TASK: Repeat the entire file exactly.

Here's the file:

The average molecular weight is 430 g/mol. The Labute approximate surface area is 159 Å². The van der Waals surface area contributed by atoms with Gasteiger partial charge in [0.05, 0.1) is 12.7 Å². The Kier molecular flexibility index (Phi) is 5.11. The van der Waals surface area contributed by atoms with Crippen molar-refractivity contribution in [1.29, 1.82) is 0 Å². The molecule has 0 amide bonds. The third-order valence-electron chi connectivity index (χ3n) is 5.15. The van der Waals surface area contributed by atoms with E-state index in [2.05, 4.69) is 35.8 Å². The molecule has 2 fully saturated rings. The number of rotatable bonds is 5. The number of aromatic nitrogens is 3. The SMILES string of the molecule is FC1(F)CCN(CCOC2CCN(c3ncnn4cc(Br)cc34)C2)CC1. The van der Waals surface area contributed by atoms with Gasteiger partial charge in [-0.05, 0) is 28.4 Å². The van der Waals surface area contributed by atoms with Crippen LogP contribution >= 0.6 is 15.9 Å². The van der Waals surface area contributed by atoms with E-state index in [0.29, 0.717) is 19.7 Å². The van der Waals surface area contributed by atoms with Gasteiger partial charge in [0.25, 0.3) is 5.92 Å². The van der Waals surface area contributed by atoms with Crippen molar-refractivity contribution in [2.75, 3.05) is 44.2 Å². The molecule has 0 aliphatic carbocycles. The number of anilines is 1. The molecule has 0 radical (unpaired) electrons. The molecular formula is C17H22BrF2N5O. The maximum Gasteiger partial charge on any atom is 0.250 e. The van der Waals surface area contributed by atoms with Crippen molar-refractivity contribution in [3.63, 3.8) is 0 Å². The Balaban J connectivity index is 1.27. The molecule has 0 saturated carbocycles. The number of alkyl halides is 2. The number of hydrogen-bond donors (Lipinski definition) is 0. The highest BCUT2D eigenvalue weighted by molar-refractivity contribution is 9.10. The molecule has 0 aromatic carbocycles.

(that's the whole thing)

The average molecular weight is 430 g/mol. The Labute approximate surface area is 159 Å². The van der Waals surface area contributed by atoms with Gasteiger partial charge in [0.05, 0.1) is 12.7 Å². The Kier molecular flexibility index (Phi) is 5.11. The van der Waals surface area contributed by atoms with Crippen molar-refractivity contribution in [1.29, 1.82) is 0 Å². The molecule has 0 amide bonds. The third-order valence-electron chi connectivity index (χ3n) is 5.15. The van der Waals surface area contributed by atoms with E-state index in [2.05, 4.69) is 35.8 Å². The molecule has 2 fully saturated rings. The number of rotatable bonds is 5. The number of aromatic nitrogens is 3. The SMILES string of the molecule is FC1(F)CCN(CCOC2CCN(c3ncnn4cc(Br)cc34)C2)CC1. The van der Waals surface area contributed by atoms with Gasteiger partial charge in [-0.05, 0) is 28.4 Å². The van der Waals surface area contributed by atoms with Crippen LogP contribution >= 0.6 is 15.9 Å². The van der Waals surface area contributed by atoms with E-state index in [0.29, 0.717) is 19.7 Å². The van der Waals surface area contributed by atoms with Gasteiger partial charge in [0.25, 0.3) is 5.92 Å². The van der Waals surface area contributed by atoms with Crippen molar-refractivity contribution in [2.75, 3.05) is 44.2 Å². The molecule has 0 aliphatic carbocycles. The number of anilines is 1. The molecule has 0 radical (unpaired) electrons. The molecular formula is C17H22BrF2N5O. The maximum Gasteiger partial charge on any atom is 0.250 e. The van der Waals surface area contributed by atoms with Crippen molar-refractivity contribution in [3.63, 3.8) is 0 Å². The Balaban J connectivity index is 1.27. The molecule has 0 saturated carbocycles. The number of alkyl halides is 2. The number of hydrogen-bond donors (Lipinski definition) is 0. The highest BCUT2D eigenvalue weighted by molar-refractivity contribution is 9.10. The molecule has 0 aromatic carbocycles.